cause ADH release
trigger production and secretion of aldosterone
when sodium in extra cellular fld increases what is stimulated?
osmoreceptors are stimulated
trauma patient with crushing leg might have what imbalance?
major cation regulation for extracellular osmolarity?
when is ADH greatest?
when amout of ADH is released when blood
osmolarity is HIGH
what structure will eliminate excess potassium from?
acid base disorder associated with elevated respiration
abnormally large amt of ketones in blood gives a rise to what?
amt of potassium secreted by kidney is regulated by what hormone ?
factors increasing secretion of antidiuretic hormone ?
increase concentration of sodium in ECF
decrease in renal blood flow
increase osmolarity of ECF
in a long standing metabolic acidosis, RR may increase. what is this an example of?
when dissolved in H2O what will produce ions?
what hormone promotes reabsorption of calcium by kidney?
when dissolved in water, acids produce what ions?
hydrogen ions and negative ions
are infants more or less prone to dehydration?
more prone to dehydration
PRIMARY role of carbonic acid- bicarbonate buffer system?
prevent pH changes caused by organic and fixed acid
do infants produce more or less metabolic waste?
when is pH lower? hypoventilation or hyperventilation?
lower after hypoventilation
why are eldery more prone to acid base problems?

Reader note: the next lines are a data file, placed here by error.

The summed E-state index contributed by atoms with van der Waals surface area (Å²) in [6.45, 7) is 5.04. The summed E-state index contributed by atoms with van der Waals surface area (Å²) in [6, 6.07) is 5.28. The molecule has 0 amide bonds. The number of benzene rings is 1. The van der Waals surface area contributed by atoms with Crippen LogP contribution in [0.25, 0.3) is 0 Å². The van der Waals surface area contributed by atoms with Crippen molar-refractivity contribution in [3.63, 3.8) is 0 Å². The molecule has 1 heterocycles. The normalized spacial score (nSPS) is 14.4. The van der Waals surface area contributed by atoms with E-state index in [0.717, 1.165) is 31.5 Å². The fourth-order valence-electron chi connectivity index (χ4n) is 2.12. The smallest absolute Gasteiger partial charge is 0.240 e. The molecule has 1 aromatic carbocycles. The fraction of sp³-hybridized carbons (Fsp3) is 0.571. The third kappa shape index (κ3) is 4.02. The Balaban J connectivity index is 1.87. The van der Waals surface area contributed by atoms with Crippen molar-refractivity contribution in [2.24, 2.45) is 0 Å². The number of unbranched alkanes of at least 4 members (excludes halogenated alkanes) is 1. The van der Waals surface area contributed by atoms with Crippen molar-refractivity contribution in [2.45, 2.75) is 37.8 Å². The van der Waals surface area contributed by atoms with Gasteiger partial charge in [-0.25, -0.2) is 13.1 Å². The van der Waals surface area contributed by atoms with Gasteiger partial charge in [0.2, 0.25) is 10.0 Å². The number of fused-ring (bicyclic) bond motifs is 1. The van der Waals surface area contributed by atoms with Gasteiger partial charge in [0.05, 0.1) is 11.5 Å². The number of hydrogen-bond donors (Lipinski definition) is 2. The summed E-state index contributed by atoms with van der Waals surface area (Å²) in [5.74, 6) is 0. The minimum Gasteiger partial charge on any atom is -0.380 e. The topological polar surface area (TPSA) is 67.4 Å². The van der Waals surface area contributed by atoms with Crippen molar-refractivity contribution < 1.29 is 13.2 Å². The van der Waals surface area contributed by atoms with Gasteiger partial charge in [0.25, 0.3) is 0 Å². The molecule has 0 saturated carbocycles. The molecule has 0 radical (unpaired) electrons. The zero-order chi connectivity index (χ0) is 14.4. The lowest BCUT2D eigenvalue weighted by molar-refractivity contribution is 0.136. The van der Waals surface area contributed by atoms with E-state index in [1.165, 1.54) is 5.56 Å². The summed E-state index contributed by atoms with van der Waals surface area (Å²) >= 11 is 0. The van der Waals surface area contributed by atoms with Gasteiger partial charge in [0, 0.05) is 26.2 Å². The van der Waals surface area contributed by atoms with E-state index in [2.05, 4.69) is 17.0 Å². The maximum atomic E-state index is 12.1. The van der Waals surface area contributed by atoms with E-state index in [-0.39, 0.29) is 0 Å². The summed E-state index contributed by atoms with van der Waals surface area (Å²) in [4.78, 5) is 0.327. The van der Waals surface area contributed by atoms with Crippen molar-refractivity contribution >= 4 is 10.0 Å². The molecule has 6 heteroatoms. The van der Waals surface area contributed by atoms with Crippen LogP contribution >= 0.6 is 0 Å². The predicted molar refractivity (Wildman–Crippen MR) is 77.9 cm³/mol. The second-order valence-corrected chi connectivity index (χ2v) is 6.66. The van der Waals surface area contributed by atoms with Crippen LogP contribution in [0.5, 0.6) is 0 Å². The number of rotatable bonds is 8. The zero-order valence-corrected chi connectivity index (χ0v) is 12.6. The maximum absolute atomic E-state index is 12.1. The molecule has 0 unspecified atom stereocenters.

slower exhaled CO2
acidosis can cause what problems?
coma and death
why are infants more prone to dehydration?
fluid output 7x higher
what do kidneys secrete when pH of extracellular flud declines?
kidney secrete more potassium
hypoventilation causes what problem?
what is effect of a decrease in pH on amt of potassium in urine?
increase in amout of potassium in urine
in response to respiratory alkalosis what happens with carbon dioxide?
body retains more carbon dioxide
response to a rapid increase of organic acid in body what is observed?
prolonged vomiiting results in what ?
emphysema shows signs of what imbalance?
chronic diabetes shows signs of what imbalance?
high altitude can cause lose of consciousness as result of what imbalance?
negative exponent of H+ ion concentration
Elevated blood potassium will release what hormone?
What condition can cause spontaneous neural firing?
Which hormone causes peripheral vasodilation?
BNP (Brain Natriuretic peptide)
How will your respiratory system compensate for metabolic alkalosis?
breathe slower so RR decreases
What is the technical term for elevated sodium?
The amount of potassium secreted by the kidneys is regulated by
Why are levels of bicarbonate ion higher in arterial blood than venous blood
Because more bicarbonate ions are used up in venous blood to buffer hydrogen ions
principle anion in extracellular fluid is
hypernatremia can be defined as
excessive retention of plasma sodium
Holding your breath for an extended period of time results in
In compensating for respiratory alkolosis, the body excretes more
Drinking plain water after excessive sweating leads to
pH 7; the soln contains equal numbers of H+ and hydroxide ions
acid- a compound dissociates in soln and releases a H+ and an anion
acidic- soln with pH below 7; H+ ions predominate
basic- soln with pH above 7; hydroxide ions predominate
base- compound where dissociation releases hydroxide or removes a hydrogen from soln
soln with pH above 7; hydroxide ions predominate
salt- inorganic compound of cation other then H+ and anion other then hydroxide
buffer- compound that stabilizes pH of soln by removing or releasing H+